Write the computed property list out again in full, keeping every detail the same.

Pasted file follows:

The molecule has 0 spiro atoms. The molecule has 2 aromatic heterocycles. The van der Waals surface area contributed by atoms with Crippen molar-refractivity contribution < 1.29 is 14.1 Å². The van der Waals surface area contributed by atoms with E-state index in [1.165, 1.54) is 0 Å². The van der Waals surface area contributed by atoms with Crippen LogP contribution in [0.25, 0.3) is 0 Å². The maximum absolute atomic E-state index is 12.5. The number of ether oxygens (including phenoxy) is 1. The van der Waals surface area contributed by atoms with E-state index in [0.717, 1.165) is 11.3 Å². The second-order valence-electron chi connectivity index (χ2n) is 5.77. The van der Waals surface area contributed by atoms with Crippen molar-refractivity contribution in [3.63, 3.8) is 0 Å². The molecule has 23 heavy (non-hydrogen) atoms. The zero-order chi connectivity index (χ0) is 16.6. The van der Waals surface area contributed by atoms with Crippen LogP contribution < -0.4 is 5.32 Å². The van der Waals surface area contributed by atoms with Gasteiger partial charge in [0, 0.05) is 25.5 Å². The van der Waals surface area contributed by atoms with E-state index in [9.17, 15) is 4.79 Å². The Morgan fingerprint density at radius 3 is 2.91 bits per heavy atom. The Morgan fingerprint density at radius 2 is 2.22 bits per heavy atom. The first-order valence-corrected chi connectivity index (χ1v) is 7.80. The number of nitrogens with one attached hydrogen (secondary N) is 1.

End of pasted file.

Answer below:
The molecule has 0 spiro atoms. The molecule has 2 aromatic heterocycles. The van der Waals surface area contributed by atoms with Crippen molar-refractivity contribution < 1.29 is 14.1 Å². The van der Waals surface area contributed by atoms with E-state index in [1.165, 1.54) is 0 Å². The van der Waals surface area contributed by atoms with Crippen LogP contribution in [0.25, 0.3) is 0 Å². The maximum absolute atomic E-state index is 12.5. The number of ether oxygens (including phenoxy) is 1. The van der Waals surface area contributed by atoms with E-state index in [0.717, 1.165) is 11.3 Å². The second-order valence-electron chi connectivity index (χ2n) is 5.77. The van der Waals surface area contributed by atoms with Crippen molar-refractivity contribution in [3.63, 3.8) is 0 Å². The molecule has 23 heavy (non-hydrogen) atoms. The zero-order chi connectivity index (χ0) is 16.6. The van der Waals surface area contributed by atoms with Crippen LogP contribution < -0.4 is 5.32 Å². The van der Waals surface area contributed by atoms with Gasteiger partial charge in [0, 0.05) is 25.5 Å². The van der Waals surface area contributed by atoms with E-state index in [9.17, 15) is 4.79 Å². The Morgan fingerprint density at radius 3 is 2.91 bits per heavy atom. The Morgan fingerprint density at radius 2 is 2.22 bits per heavy atom. The first-order valence-corrected chi connectivity index (χ1v) is 7.80. The number of nitrogens with one attached hydrogen (secondary N) is 1.